- On side-lines of this event, about 200 famous painters from across the country will draw paintings on walls of Kurukshetra on the theme of the Mahabharata under the ‘paint-the-wall’ competition.
- Artists from India as well from Mauritius, Indonesia, Iran, Turkmenistan and Russia will perform during the annual festival.
- These two are the martial art forms from the Indian state of Manipur.
- In Manipuri language thang means sword and ta means spear.
- Thang Ta is name for the ancient martial practice known as Huyen Lallong .
- The unarmed aspect of Thang Ta is named as sarit sarak.
- The temple is situated atop a hill in the deep forests of the Periyar Tiger Reserve in the Western Ghats in Pathanamthitta district.
- This ancient forest shrine, situated 210 km from Kochi, draws pilgrims from different parts of the country.
- Recently, with the development of road transport and communication facilities, Sabarimala has been witnessing a phenomenal increase in the number of pilgrims.
- The Travancore Devaswom Board, administers the temple.
- The Travancore Devaswom Board estimates that around 5 crore devotees had visited the temple during the last pilgrim season.
- The season normally begins in mid-November and ends in January.
- Konark Sun Temple is a 13th-century sun temple at Konark on the coastline of Odisha.
- The name Konark derives from the combination of the Sanskrit words Kona (corner or angle) and Arka (the sun).
- The temple is attributed to king Narasimhadeva I of the Eastern Ganga Dynasty
- Dedicated to the Hindu god Surya, what remains of the temple complex has the appearance of a 100-foot (30 m) high chariot with immense wheels and horses, all carved from stone.
- Also called the Surya Devalaya, it is a classic illustration of the Odisha style of Hindu temple architecture.
- This temple was called the “Black Pagoda” in European sailor accounts as early as 1676 because its great tower appeared black.
- Similarly, the Jagannath Temple in Puri was called the “White Pagoda”. Both temples served as important landmarks for sailors in the Bay of Bengal.
- Declared a UNESCO world heritage site in 1984, it remains a major pilgrimage site for Hindus, who gather here every year for the Chandrabhaga Mela around the month of February.
- Rajarajesvaram or Peruvudaiyar Koyil, is a Hindu temple dedicated to Shiva located in Thanjavur, Tamil Nadu.
- It follows Dravidian architecture.
- It is called as Dhakshina Meru (Meru of south).
- Built by Raja Raja Chola I between 1003 and 1010 AD, the temple is a part of the UNESCO World Heritage Site known as the “Great Living Chola Temples”, along with the Chola dynasty era Gangaikonda Cholapuram temple and Airavatesvara temple that are about 70 kilometres.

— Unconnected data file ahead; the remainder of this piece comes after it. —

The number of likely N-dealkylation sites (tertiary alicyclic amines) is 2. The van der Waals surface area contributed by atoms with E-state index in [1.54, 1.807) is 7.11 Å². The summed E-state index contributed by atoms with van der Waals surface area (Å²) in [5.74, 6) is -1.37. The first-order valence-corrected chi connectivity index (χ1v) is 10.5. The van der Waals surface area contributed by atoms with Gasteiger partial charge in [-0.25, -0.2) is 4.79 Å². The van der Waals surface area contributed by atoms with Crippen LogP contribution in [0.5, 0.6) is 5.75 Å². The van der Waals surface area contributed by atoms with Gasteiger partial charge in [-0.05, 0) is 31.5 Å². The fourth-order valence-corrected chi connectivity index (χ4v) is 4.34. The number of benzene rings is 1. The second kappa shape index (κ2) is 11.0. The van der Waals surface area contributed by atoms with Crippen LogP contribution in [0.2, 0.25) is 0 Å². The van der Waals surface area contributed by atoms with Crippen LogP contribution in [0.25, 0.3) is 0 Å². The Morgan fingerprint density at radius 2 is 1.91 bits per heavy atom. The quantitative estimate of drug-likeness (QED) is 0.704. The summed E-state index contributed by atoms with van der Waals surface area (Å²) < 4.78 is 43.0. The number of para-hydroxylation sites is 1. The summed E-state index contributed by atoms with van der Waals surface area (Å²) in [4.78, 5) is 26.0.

- Built out of granite, the vimana tower above the sanctum is one of the tallest in South India.
- It is a traditional martial art associated with Sikhism
- The Punjabi name gatka properly refers to the wooden stick used.
- It is a traditional South Asian form of combat-training in which wooden sticks are used to simulate swords
- Gatka can be practiced either as a sport (khela) or ritual (rasmi). The sport form is played by two opponents wielding wooden staves called gatka. These sticks may be paired with a shield
- It is believed to have originated when sixth Sikh guru Hargobind adopted ‘Kirpan’ for self defense during Mughal era and tenth Guru Gobind Singh made it compulsory for everyone to use the weapons for self defense
Traditional Combats in other states:
- Huyen langlon – Manipur
- Kalaripayatu – Kerala
- Khomlainai (Bodo wrestling) – Assam
- Mukna – Manipur
- Silambam – Tamil Nadu
- Lohagarh Fort (Iron fort) is situated at Bharatpur in Rajasthan, India.
- It was constructed by Bharatpur Jat rulers.
- Maharaja Suraj Mal used all his power and wealth to a good cause, and built numerous forts and palaces across his kingdom, one of them being the Lohagarh Fort (Iron fort), which was one of the strongest ever built in Indian history.
- The inaccessible Lohagarh fort could withstand repeated attacks of British forces led by Lord Lake in 1805 when they laid siege for over six weeks.
- Of the two gates in the fort, one in the north is known as Ashtdhaatu (eight metalled) gate while the one facing the south is called Chowburja (four-pillared) gate.
- The Gateway has paintings of huge elephants.